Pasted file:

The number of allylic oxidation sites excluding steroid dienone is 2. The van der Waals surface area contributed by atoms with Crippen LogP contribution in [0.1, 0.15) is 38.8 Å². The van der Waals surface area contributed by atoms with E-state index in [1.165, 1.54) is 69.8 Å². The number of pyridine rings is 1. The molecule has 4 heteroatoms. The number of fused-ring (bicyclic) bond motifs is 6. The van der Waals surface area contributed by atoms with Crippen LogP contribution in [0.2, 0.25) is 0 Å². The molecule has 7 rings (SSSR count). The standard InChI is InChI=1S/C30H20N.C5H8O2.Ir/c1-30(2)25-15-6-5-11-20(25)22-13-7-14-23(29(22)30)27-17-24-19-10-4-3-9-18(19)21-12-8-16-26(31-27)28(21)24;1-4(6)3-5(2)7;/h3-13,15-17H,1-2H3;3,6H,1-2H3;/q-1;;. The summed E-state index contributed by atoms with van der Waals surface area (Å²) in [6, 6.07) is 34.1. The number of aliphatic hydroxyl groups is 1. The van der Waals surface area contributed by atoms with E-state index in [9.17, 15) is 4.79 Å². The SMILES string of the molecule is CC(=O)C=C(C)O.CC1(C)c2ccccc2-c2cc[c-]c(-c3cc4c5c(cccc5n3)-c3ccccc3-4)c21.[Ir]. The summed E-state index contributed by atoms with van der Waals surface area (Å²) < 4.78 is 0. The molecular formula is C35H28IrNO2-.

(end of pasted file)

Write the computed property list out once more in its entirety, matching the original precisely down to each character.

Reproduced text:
The number of allylic oxidation sites excluding steroid dienone is 2. The van der Waals surface area contributed by atoms with Crippen LogP contribution in [0.1, 0.15) is 38.8 Å². The van der Waals surface area contributed by atoms with E-state index in [1.165, 1.54) is 69.8 Å². The number of pyridine rings is 1. The molecule has 4 heteroatoms. The number of fused-ring (bicyclic) bond motifs is 6. The van der Waals surface area contributed by atoms with Crippen LogP contribution in [0.2, 0.25) is 0 Å². The molecule has 7 rings (SSSR count). The standard InChI is InChI=1S/C30H20N.C5H8O2.Ir/c1-30(2)25-15-6-5-11-20(25)22-13-7-14-23(29(22)30)27-17-24-19-10-4-3-9-18(19)21-12-8-16-26(31-27)28(21)24;1-4(6)3-5(2)7;/h3-13,15-17H,1-2H3;3,6H,1-2H3;/q-1;;. The summed E-state index contributed by atoms with van der Waals surface area (Å²) in [6, 6.07) is 34.1. The number of aliphatic hydroxyl groups is 1. The van der Waals surface area contributed by atoms with E-state index in [9.17, 15) is 4.79 Å². The SMILES string of the molecule is CC(=O)C=C(C)O.CC1(C)c2ccccc2-c2cc[c-]c(-c3cc4c5c(cccc5n3)-c3ccccc3-4)c21.[Ir]. The summed E-state index contributed by atoms with van der Waals surface area (Å²) < 4.78 is 0. The molecular formula is C35H28IrNO2-.